Humans or machines – Who is better in reading faces?

Emotions are an integral aspect of human mental processes and everyday experience. They drive much of our behaviour and play an important part in communication. Emotions are often intertwined with mood, temperament, personality, disposition, and motivation.

To understand human emotions, to react to them, and to intentionally induce them has been a long-standing dream of researchers in human-computer interaction. How much better could our lives be if computers, search engines, or smart personal assistants would be able to sense when we start getting annoyed or frustrated with them and if they could adapt accordingly?

Today, these goals are getting closer than ever. For example, consider the following video of BabyX.

Emotions are not always directly observable, but they also manifest in our actions and communication. in our voice, gaze, facial expressions, body posture and movement, and of course in our use of language. To be able to reliably understand emotions even humans have to observe as many modalities as possible. In MixedEmotions we focus on the three main modalities – text, sound, and video. This article provides a brief glimpse into the state-of-the-art in automatic emotion understanding from video and how this task is addressed in MixedEmotions.

Can machines beat humans?

Most people assume that humans are very good at recognizing faces, expressions, and emotions. Many people believe that current computer programs are not able to achieve similar results in these ambiguous tasks, or even that they will never reach the human performance. However, such assumptions are far from the truth. In fact, computer programs have already achieved super-human performance in a large number of visual perception tasks. Mostly thanks to the availability of large dataset, cheap computing power provided by GPUs, and convolutional neural networks.

For example, FaceNet [1] achieved face verification accuracy 99.63% (Is it the same person in two photographs?) on dataset Labeled Faces in the Wild. Whereas human accuracy was assessed at 97.53% for tight facial crops and 99.2% for looser crops with context. Similarly, a system created by researchers from Ohio State University [3] is able to distinguish 21 distinct facial expressions. Including some seemingly contradictory expressions such as “happily disgusted” or “sadly angry”. Not directly relevant but definitely impressive are the image classification results in ImageNet challenge [4].  The goal is to identify a dominant object in a picture from 1000 possible object classes. The leading systems from 2015 by Microsoft Research and Google Research [6] achieved impressive 3.5% error rates on this task. Whereas the error rate achieved by a highly trained human is 5.1% [5].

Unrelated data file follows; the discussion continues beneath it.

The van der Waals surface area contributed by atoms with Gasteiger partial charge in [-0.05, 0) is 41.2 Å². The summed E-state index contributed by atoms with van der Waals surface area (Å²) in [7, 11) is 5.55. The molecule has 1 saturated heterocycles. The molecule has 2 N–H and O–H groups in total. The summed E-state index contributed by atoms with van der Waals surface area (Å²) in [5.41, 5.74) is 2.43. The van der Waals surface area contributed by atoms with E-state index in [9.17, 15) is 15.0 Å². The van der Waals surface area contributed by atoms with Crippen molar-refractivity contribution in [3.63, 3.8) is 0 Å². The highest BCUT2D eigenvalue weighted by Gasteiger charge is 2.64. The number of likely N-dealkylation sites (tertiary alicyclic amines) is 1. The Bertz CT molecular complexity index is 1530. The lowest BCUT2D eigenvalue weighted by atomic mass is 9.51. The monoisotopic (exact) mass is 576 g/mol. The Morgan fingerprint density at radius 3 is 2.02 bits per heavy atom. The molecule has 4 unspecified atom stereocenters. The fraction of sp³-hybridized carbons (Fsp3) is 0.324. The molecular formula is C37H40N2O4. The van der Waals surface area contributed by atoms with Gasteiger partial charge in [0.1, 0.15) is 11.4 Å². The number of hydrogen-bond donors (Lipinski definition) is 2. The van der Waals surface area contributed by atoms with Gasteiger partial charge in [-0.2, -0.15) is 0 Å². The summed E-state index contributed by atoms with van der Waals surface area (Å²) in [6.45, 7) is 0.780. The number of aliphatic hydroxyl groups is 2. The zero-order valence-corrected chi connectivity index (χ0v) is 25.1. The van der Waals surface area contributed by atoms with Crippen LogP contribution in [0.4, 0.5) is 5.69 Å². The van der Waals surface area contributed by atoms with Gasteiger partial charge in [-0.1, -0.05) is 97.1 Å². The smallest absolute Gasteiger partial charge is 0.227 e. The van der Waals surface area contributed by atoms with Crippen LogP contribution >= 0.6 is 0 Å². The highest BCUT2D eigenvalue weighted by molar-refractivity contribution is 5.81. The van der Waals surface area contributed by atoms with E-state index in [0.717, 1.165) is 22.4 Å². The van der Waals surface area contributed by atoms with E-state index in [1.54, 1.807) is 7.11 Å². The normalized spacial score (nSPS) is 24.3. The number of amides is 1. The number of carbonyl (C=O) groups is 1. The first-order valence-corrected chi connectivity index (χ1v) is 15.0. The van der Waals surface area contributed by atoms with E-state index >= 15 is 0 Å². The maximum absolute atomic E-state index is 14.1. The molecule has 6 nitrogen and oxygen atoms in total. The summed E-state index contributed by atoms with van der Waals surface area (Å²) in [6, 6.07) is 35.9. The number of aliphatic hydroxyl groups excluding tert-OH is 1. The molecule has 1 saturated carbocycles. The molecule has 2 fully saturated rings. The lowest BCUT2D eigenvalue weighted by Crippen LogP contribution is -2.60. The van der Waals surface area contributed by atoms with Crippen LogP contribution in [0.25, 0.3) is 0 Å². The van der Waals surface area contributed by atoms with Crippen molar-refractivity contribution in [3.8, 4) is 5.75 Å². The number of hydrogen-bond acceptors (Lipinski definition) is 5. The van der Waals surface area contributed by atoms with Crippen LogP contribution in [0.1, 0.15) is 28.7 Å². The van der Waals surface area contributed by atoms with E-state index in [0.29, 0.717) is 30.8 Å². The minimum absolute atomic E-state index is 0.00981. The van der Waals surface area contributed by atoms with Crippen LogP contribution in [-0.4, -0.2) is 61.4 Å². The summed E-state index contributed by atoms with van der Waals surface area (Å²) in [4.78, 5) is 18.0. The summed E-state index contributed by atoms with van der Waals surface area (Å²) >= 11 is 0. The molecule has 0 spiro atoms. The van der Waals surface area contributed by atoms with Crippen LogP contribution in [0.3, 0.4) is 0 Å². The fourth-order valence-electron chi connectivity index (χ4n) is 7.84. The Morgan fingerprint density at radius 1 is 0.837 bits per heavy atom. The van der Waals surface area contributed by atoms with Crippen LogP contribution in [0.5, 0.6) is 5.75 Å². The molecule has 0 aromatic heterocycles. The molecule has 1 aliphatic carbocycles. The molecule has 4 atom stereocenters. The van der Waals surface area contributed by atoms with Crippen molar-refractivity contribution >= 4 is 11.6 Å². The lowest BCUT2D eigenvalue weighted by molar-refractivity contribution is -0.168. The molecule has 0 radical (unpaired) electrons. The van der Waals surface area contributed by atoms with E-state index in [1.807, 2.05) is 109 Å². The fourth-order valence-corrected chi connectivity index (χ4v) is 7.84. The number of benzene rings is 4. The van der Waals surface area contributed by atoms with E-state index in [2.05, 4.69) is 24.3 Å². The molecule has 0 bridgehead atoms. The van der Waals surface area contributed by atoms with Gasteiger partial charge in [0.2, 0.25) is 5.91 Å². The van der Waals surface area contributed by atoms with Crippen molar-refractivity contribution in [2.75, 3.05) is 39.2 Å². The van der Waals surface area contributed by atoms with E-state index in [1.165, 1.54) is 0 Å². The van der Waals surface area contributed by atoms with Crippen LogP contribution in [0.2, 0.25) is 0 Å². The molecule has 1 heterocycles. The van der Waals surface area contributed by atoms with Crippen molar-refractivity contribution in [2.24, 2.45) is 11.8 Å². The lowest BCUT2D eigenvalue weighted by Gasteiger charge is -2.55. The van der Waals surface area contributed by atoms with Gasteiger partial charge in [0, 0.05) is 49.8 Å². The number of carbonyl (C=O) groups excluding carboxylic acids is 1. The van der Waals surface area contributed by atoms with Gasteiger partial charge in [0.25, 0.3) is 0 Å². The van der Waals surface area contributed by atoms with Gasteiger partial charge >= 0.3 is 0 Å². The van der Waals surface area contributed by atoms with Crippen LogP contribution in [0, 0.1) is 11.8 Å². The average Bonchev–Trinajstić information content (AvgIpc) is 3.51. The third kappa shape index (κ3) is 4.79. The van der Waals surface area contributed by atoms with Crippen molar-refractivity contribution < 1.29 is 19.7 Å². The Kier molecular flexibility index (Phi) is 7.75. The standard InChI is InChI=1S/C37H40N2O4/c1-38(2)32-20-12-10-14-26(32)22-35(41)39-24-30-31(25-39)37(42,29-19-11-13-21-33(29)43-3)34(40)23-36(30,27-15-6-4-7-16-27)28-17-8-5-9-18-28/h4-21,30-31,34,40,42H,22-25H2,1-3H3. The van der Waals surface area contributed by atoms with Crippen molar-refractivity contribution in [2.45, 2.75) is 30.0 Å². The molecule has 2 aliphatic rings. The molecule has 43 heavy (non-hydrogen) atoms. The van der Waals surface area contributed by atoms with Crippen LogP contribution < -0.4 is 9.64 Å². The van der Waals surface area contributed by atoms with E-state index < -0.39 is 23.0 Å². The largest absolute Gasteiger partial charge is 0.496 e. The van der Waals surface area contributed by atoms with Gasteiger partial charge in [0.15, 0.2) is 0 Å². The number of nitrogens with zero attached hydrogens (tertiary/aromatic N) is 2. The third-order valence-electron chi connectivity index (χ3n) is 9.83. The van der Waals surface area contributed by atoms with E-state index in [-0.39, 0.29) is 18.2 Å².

How to understand faces

Focussing on faces, emotions are expressed mostly as facial expressions, gaze directions, and head movements. Facial expressions are driven by a relatively small set of muscles. They are known as action units in the Facial Action Coding System (FACS) [7]. For example happiness (smile) is expressed using Cheek Raiser and Lip Corner Pullers. Automated systems can estimate the activations of these individual muscles and combine them into estimates of expressions and emotions. But it is more common to estimate the expressions directly from facial appearance and shape.

In order to be able to analyse faces, they must be detected first and their basic pose has to be established. The detection of faces is now considered mostly solved with a number of real-time methods. They are able to detect faces in low-resolution images and in large range of poses. Methods based on boosted simple classifiers [8], deformable part models, and convolutional neural networks [9] all provide speed and detection quality sufficient for most applications. A face can be aligned by estimating its pose using positions of facial landmark points which can be localized by a number of methods. The state of the art in facial landmark localization is currently provided by various convolutional networks [10,11], which predict the 2D coordinates from an image.